Monae Turnage's mother responds to guilty plea
BALTIMORE (WMAR) -
It's been just over a year since 13-year-old Monae Turnage died just a few blocks from her mother's home.
She'd been visiting two boys on Cliftview Avenue. Police say one of them found a rifle in the home, and shot Turnage apparently by accident.
Then police say Veronica Alford, the mother of one of the boys, helped them hide Monae Turnage's body, and the rifle.
"Her role in it was to cover up everything so that nobody would be charged with anything," Edith Turnage said.
It didn't work.
The next day, Monae's uncle David Wright found her not far from home, buried under some trash bags.
"What kind of mother would do something like that to a child- anybody's child," Turnage said.
And prosecutors say Monae Turnage was still alive after the shooting; instead of calling for help, they say Veronica Alford and the boys tried to cover up what had happened to her.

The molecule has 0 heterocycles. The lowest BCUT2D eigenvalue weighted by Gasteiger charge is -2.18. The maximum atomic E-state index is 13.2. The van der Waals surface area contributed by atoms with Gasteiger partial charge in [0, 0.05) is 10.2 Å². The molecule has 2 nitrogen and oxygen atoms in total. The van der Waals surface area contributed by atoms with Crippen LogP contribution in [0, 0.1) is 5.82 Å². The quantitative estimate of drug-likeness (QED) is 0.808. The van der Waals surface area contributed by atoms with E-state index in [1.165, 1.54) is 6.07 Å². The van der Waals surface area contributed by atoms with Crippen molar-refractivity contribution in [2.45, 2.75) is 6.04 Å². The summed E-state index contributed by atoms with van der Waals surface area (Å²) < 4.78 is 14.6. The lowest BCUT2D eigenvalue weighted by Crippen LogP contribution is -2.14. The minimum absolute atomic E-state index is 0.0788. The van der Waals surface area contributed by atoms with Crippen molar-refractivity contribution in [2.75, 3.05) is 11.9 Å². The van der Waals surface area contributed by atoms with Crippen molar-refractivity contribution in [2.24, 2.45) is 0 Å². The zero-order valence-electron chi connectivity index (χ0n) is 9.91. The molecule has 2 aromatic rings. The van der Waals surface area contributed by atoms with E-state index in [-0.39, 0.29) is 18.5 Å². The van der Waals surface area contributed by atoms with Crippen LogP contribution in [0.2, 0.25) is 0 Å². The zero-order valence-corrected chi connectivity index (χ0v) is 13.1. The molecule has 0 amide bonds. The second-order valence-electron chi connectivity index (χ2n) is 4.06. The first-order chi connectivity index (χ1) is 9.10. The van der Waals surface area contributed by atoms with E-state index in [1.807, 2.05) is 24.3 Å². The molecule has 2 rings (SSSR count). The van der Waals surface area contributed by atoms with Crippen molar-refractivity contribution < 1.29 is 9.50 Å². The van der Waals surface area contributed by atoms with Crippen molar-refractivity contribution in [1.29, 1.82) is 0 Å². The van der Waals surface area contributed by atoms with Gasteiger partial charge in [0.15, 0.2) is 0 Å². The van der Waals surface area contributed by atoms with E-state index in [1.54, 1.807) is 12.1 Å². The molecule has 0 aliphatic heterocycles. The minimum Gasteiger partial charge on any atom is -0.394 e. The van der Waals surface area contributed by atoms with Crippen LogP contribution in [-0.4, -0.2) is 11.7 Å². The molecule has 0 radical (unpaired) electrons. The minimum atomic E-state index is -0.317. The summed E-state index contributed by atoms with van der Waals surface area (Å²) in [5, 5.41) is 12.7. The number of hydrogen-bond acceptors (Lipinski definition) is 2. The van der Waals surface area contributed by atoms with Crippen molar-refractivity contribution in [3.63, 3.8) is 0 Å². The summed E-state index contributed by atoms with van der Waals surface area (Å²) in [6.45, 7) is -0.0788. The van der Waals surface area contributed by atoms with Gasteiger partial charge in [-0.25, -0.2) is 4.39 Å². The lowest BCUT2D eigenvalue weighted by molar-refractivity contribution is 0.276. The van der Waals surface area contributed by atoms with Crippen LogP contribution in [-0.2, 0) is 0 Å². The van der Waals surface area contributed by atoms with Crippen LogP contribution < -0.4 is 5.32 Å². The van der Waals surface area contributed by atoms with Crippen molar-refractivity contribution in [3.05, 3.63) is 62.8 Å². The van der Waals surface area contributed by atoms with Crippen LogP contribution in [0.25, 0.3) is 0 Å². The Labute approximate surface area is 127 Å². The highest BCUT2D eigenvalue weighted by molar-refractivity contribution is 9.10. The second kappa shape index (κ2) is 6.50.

"And suffer by herself with nobody. None of us, none of my family, nothing- just lay there. When they could have called somebody," Turnage said.
The boys have both been prosecuted in juvenile court.
Edith Turnage and her brother say Veronica Alford did not appear to show any remorse as she entered her guilty plea.
"She confessed because the conclusive evidence was against her and there was no was no way around it," David Wright said.
Prosecutors say Alford's DNA was found on Monae Turnage's clothing.
The "accessory after the fact" charge carries a maximum penalty of five years in prison.